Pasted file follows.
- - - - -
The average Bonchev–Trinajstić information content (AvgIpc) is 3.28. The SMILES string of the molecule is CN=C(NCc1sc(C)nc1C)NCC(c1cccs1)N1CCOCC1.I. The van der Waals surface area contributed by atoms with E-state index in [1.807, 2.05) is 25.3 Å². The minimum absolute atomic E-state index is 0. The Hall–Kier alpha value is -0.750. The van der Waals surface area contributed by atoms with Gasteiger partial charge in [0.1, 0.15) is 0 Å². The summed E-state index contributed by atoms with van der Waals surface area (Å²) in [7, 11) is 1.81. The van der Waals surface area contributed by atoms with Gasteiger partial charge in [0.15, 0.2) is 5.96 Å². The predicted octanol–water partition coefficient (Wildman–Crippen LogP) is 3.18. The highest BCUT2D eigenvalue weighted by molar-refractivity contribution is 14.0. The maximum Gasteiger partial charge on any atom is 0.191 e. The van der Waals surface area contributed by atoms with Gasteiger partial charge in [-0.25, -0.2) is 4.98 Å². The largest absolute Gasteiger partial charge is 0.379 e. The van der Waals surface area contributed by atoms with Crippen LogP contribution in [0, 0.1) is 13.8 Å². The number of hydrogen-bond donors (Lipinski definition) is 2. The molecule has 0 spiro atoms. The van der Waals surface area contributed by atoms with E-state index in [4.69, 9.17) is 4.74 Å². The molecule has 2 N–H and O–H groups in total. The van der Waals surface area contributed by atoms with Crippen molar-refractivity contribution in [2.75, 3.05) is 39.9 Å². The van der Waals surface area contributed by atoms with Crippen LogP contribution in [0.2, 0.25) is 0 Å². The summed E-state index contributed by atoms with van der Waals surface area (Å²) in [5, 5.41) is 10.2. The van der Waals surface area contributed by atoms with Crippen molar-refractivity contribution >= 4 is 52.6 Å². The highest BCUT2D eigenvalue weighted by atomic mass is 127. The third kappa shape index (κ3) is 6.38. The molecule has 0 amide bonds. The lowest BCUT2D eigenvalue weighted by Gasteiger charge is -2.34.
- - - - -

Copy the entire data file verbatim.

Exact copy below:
The average Bonchev–Trinajstić information content (AvgIpc) is 3.28. The SMILES string of the molecule is CN=C(NCc1sc(C)nc1C)NCC(c1cccs1)N1CCOCC1.I. The van der Waals surface area contributed by atoms with E-state index in [1.807, 2.05) is 25.3 Å². The minimum absolute atomic E-state index is 0. The Hall–Kier alpha value is -0.750. The van der Waals surface area contributed by atoms with Gasteiger partial charge in [0.1, 0.15) is 0 Å². The summed E-state index contributed by atoms with van der Waals surface area (Å²) in [7, 11) is 1.81. The van der Waals surface area contributed by atoms with Gasteiger partial charge in [0.15, 0.2) is 5.96 Å². The predicted octanol–water partition coefficient (Wildman–Crippen LogP) is 3.18. The highest BCUT2D eigenvalue weighted by molar-refractivity contribution is 14.0. The maximum Gasteiger partial charge on any atom is 0.191 e. The van der Waals surface area contributed by atoms with Gasteiger partial charge in [-0.25, -0.2) is 4.98 Å². The largest absolute Gasteiger partial charge is 0.379 e. The van der Waals surface area contributed by atoms with Crippen LogP contribution in [0, 0.1) is 13.8 Å². The number of hydrogen-bond donors (Lipinski definition) is 2. The molecule has 0 spiro atoms. The van der Waals surface area contributed by atoms with E-state index in [4.69, 9.17) is 4.74 Å². The molecule has 2 N–H and O–H groups in total. The van der Waals surface area contributed by atoms with Crippen molar-refractivity contribution in [2.75, 3.05) is 39.9 Å². The van der Waals surface area contributed by atoms with Crippen LogP contribution in [0.2, 0.25) is 0 Å². The summed E-state index contributed by atoms with van der Waals surface area (Å²) in [5, 5.41) is 10.2. The van der Waals surface area contributed by atoms with Crippen molar-refractivity contribution >= 4 is 52.6 Å². The highest BCUT2D eigenvalue weighted by atomic mass is 127. The third kappa shape index (κ3) is 6.38. The molecule has 0 amide bonds. The lowest BCUT2D eigenvalue weighted by Gasteiger charge is -2.34.